The recent announcement that Google was working on a prototype for augmented reality glasses – essentially glasses with a built-in computer – was met with widespread derision and ridicule from the general media. Some people thought it was an April Fool’s joke. Others incredulously questioned the premise. And someone even posted a spoof video on YouTube.
Yes, the concept of a world where people walk around with smartphones built into their glasses is certainly a tenuous one, not the least because we already have smartphones in our pockets that we can already consult whenever necessary. It is hard to imagine anyone with a smartphone investing in a pair of Google glasses, donning the device upon rising in the morning, and then walking around all day with a computer literally staring them in the face. According to the company, a clear computer screen will make up the top half of the glasses, meaning that a user will conceivably look slightly upwards when using the device. He look downwards, straight ahead, or turn the device off when choosing to instead focus on the real world around him. Our familiarity with bifocals aside, this conception is still tough to envision.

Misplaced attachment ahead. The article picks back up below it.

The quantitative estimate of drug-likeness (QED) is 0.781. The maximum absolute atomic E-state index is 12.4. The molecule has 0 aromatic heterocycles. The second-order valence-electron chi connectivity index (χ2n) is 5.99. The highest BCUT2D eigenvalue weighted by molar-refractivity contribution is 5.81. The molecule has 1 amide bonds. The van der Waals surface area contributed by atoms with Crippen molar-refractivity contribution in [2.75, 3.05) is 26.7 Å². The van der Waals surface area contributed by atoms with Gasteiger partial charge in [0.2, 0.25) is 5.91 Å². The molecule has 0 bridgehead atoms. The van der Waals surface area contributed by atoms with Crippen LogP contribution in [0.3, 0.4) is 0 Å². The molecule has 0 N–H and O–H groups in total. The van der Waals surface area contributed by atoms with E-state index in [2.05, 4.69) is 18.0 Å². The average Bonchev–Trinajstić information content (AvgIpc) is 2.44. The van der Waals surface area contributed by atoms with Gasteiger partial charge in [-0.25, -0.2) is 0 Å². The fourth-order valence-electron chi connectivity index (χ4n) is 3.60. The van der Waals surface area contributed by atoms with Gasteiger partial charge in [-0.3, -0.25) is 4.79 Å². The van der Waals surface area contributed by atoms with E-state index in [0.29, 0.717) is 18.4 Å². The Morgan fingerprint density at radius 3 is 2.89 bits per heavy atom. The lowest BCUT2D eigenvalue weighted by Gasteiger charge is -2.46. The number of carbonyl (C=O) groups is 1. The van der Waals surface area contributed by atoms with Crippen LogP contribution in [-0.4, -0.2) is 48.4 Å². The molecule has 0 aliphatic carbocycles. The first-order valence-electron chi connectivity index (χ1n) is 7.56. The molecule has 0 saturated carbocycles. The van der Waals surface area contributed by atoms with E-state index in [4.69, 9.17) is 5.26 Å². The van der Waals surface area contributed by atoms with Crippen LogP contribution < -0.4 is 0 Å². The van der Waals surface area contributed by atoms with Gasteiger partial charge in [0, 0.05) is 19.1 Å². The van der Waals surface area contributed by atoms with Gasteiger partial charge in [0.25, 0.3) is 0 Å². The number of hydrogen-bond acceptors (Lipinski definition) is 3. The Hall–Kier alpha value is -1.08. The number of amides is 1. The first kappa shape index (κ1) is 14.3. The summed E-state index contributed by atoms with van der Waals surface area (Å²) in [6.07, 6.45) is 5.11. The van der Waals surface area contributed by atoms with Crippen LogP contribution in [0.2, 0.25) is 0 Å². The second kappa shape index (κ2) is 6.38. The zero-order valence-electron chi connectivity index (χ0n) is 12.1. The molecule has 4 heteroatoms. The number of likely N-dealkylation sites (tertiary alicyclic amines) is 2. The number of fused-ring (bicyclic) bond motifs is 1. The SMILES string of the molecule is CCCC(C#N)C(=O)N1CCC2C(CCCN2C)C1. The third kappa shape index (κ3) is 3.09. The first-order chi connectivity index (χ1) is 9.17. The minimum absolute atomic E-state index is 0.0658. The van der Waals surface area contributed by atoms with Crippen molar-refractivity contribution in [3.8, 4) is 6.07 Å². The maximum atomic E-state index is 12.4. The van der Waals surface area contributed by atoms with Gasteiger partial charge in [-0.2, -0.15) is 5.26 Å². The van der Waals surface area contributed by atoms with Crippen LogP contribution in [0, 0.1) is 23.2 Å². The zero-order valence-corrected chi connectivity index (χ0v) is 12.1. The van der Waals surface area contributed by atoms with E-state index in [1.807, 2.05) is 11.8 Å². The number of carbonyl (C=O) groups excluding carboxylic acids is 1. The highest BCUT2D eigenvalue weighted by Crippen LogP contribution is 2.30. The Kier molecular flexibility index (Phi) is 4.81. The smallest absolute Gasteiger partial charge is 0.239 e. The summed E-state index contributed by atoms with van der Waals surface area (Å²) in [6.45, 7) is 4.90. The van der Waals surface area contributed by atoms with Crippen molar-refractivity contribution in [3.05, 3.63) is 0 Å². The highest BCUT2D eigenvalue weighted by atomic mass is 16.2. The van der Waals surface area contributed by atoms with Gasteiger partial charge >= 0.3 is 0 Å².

But technological advancements always seem ridiculous in advance (remember talk of the tablet just a few years ago?) and you can’t blame Google’s semi-secret “X” laboratory for giving this product a try. Furthermore, when looking long-term, Google’s Project Glass has another burgeoning technology working in its favor: NFC.
NFC, or near field communication, is a technology that allows devices to communicate in close proximity to each other without requiring a physical connection. It acts as a simplified form of WiFi that can quickly transmit information between one NFC-enabled object and another. Currently, it is being actively promoted as a means of making payments without using a credit card; instead, consumers can wave their NFC-enabled smartphone and the transaction will be processed. While this allows for consumer convenience, it can also cause people to further diassociate themselves from their money, in the process forcing them to seek out low interest rate credit cards when they go overboard. But finding a credit card best interest rate is the least of NFC users current concerns – although more and more smartphones boast the technology, retailers have hesitated to get onboard.